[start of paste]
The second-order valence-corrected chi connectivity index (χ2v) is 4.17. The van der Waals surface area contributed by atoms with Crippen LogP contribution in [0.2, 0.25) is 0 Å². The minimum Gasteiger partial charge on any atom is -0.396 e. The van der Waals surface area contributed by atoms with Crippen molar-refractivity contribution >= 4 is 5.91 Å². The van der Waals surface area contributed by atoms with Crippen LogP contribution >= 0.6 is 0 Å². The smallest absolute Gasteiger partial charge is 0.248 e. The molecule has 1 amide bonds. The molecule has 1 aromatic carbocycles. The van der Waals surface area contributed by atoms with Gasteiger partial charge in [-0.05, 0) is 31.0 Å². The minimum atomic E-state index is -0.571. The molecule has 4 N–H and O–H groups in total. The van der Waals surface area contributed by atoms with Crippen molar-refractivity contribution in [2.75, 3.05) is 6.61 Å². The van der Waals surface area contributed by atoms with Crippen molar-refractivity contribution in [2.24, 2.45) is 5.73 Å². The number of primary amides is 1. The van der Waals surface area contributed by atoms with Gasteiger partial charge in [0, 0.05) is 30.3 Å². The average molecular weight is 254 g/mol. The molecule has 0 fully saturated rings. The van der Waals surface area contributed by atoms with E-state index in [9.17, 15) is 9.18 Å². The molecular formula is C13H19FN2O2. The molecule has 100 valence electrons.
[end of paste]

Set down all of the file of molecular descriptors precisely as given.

The second-order valence-corrected chi connectivity index (χ2v) is 4.17. The van der Waals surface area contributed by atoms with Crippen LogP contribution in [0.2, 0.25) is 0 Å². The minimum Gasteiger partial charge on any atom is -0.396 e. The van der Waals surface area contributed by atoms with Crippen molar-refractivity contribution >= 4 is 5.91 Å². The van der Waals surface area contributed by atoms with Crippen LogP contribution >= 0.6 is 0 Å². The smallest absolute Gasteiger partial charge is 0.248 e. The molecule has 1 amide bonds. The molecule has 1 aromatic carbocycles. The van der Waals surface area contributed by atoms with Gasteiger partial charge in [-0.05, 0) is 31.0 Å². The minimum atomic E-state index is -0.571. The molecule has 4 N–H and O–H groups in total. The van der Waals surface area contributed by atoms with Crippen molar-refractivity contribution in [2.75, 3.05) is 6.61 Å². The van der Waals surface area contributed by atoms with Crippen molar-refractivity contribution in [2.24, 2.45) is 5.73 Å². The number of primary amides is 1. The van der Waals surface area contributed by atoms with Gasteiger partial charge in [0, 0.05) is 30.3 Å². The average molecular weight is 254 g/mol. The molecule has 0 fully saturated rings. The van der Waals surface area contributed by atoms with E-state index in [9.17, 15) is 9.18 Å². The molecular formula is C13H19FN2O2. The molecule has 100 valence electrons.